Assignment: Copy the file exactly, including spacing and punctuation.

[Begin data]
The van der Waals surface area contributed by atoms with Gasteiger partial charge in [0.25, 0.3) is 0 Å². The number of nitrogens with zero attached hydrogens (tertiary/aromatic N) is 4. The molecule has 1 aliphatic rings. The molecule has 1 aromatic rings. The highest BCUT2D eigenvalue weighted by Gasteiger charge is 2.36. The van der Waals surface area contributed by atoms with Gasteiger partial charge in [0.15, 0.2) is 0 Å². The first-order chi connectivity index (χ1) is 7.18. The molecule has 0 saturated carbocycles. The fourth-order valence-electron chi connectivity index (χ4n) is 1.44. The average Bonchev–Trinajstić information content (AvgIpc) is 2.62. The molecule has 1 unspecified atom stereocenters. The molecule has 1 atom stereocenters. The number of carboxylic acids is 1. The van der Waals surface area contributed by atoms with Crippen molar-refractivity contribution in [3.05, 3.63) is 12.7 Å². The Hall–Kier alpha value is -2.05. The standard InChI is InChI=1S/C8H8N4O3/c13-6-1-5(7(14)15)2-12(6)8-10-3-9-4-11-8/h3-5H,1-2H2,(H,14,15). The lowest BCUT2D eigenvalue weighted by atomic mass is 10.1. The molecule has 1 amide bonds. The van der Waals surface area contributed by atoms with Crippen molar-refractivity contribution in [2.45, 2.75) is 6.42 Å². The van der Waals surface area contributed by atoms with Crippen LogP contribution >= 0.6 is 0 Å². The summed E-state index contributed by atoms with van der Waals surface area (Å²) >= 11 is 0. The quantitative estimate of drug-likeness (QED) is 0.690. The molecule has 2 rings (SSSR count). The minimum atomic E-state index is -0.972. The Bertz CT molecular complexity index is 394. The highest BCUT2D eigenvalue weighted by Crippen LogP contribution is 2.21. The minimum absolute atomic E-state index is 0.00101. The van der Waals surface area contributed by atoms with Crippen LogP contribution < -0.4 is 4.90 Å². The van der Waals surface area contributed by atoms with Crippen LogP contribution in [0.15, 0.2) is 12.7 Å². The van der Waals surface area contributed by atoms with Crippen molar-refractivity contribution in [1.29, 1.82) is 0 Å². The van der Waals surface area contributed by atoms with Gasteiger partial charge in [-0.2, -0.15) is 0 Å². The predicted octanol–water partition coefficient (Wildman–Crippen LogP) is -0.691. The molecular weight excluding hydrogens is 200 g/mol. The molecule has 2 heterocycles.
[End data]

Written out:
The van der Waals surface area contributed by atoms with Gasteiger partial charge in [0.25, 0.3) is 0 Å². The number of nitrogens with zero attached hydrogens (tertiary/aromatic N) is 4. The molecule has 1 aliphatic rings. The molecule has 1 aromatic rings. The highest BCUT2D eigenvalue weighted by Gasteiger charge is 2.36. The van der Waals surface area contributed by atoms with Gasteiger partial charge in [0.15, 0.2) is 0 Å². The first-order chi connectivity index (χ1) is 7.18. The molecule has 0 saturated carbocycles. The fourth-order valence-electron chi connectivity index (χ4n) is 1.44. The average Bonchev–Trinajstić information content (AvgIpc) is 2.62. The molecule has 1 unspecified atom stereocenters. The molecule has 1 atom stereocenters. The number of carboxylic acids is 1. The van der Waals surface area contributed by atoms with Crippen molar-refractivity contribution in [3.05, 3.63) is 12.7 Å². The Hall–Kier alpha value is -2.05. The standard InChI is InChI=1S/C8H8N4O3/c13-6-1-5(7(14)15)2-12(6)8-10-3-9-4-11-8/h3-5H,1-2H2,(H,14,15). The lowest BCUT2D eigenvalue weighted by atomic mass is 10.1. The molecule has 1 amide bonds. The van der Waals surface area contributed by atoms with Crippen molar-refractivity contribution in [2.45, 2.75) is 6.42 Å². The van der Waals surface area contributed by atoms with Crippen LogP contribution >= 0.6 is 0 Å². The summed E-state index contributed by atoms with van der Waals surface area (Å²) >= 11 is 0. The quantitative estimate of drug-likeness (QED) is 0.690. The molecule has 2 rings (SSSR count). The minimum atomic E-state index is -0.972. The Bertz CT molecular complexity index is 394. The highest BCUT2D eigenvalue weighted by Crippen LogP contribution is 2.21. The minimum absolute atomic E-state index is 0.00101. The van der Waals surface area contributed by atoms with Crippen LogP contribution < -0.4 is 4.90 Å². The van der Waals surface area contributed by atoms with Crippen LogP contribution in [0.15, 0.2) is 12.7 Å². The van der Waals surface area contributed by atoms with Crippen molar-refractivity contribution in [1.29, 1.82) is 0 Å². The van der Waals surface area contributed by atoms with Gasteiger partial charge in [-0.2, -0.15) is 0 Å². The predicted octanol–water partition coefficient (Wildman–Crippen LogP) is -0.691. The molecular weight excluding hydrogens is 200 g/mol. The molecule has 2 heterocycles.